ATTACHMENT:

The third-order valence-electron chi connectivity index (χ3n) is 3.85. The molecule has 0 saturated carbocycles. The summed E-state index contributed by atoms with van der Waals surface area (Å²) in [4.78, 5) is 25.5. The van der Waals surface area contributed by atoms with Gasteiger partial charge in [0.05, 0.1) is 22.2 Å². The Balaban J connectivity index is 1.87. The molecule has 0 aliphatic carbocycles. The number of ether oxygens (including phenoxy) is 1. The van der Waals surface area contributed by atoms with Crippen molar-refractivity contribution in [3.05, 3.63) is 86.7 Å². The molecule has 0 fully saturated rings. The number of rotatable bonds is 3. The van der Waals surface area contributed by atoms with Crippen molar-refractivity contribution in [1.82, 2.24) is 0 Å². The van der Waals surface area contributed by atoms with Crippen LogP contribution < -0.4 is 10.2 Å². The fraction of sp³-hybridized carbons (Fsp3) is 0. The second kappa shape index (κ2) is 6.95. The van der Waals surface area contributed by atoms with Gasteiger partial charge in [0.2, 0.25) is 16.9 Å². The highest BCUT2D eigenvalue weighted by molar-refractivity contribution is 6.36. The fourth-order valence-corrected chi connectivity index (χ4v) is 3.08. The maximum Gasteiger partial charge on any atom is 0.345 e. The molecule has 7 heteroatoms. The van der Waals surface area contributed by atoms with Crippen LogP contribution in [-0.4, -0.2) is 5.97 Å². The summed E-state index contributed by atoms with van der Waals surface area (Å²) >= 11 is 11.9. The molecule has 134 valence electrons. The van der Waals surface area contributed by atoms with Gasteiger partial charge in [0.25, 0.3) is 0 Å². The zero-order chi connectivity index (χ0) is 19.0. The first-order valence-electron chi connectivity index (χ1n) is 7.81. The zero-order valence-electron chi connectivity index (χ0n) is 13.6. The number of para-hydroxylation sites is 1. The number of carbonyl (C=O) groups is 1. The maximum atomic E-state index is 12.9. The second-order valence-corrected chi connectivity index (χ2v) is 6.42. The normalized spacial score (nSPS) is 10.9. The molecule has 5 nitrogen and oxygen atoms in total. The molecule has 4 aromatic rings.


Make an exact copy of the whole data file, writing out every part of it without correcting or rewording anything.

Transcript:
The third-order valence-electron chi connectivity index (χ3n) is 3.85. The molecule has 0 saturated carbocycles. The summed E-state index contributed by atoms with van der Waals surface area (Å²) in [4.78, 5) is 25.5. The van der Waals surface area contributed by atoms with Gasteiger partial charge in [0.05, 0.1) is 22.2 Å². The Balaban J connectivity index is 1.87. The molecule has 0 aliphatic carbocycles. The number of ether oxygens (including phenoxy) is 1. The van der Waals surface area contributed by atoms with Crippen molar-refractivity contribution in [3.05, 3.63) is 86.7 Å². The molecule has 0 fully saturated rings. The number of rotatable bonds is 3. The van der Waals surface area contributed by atoms with Crippen molar-refractivity contribution in [1.82, 2.24) is 0 Å². The van der Waals surface area contributed by atoms with Crippen LogP contribution < -0.4 is 10.2 Å². The fraction of sp³-hybridized carbons (Fsp3) is 0. The second kappa shape index (κ2) is 6.95. The van der Waals surface area contributed by atoms with Gasteiger partial charge in [0.2, 0.25) is 16.9 Å². The highest BCUT2D eigenvalue weighted by molar-refractivity contribution is 6.36. The fourth-order valence-corrected chi connectivity index (χ4v) is 3.08. The maximum Gasteiger partial charge on any atom is 0.345 e. The molecule has 7 heteroatoms. The van der Waals surface area contributed by atoms with Crippen LogP contribution in [-0.4, -0.2) is 5.97 Å². The summed E-state index contributed by atoms with van der Waals surface area (Å²) >= 11 is 11.9. The molecule has 134 valence electrons. The van der Waals surface area contributed by atoms with Gasteiger partial charge in [0.25, 0.3) is 0 Å². The zero-order chi connectivity index (χ0) is 19.0. The first-order valence-electron chi connectivity index (χ1n) is 7.81. The zero-order valence-electron chi connectivity index (χ0n) is 13.6. The number of para-hydroxylation sites is 1. The number of carbonyl (C=O) groups is 1. The maximum atomic E-state index is 12.9. The second-order valence-corrected chi connectivity index (χ2v) is 6.42. The normalized spacial score (nSPS) is 10.9. The molecule has 5 nitrogen and oxygen atoms in total. The molecule has 4 aromatic rings.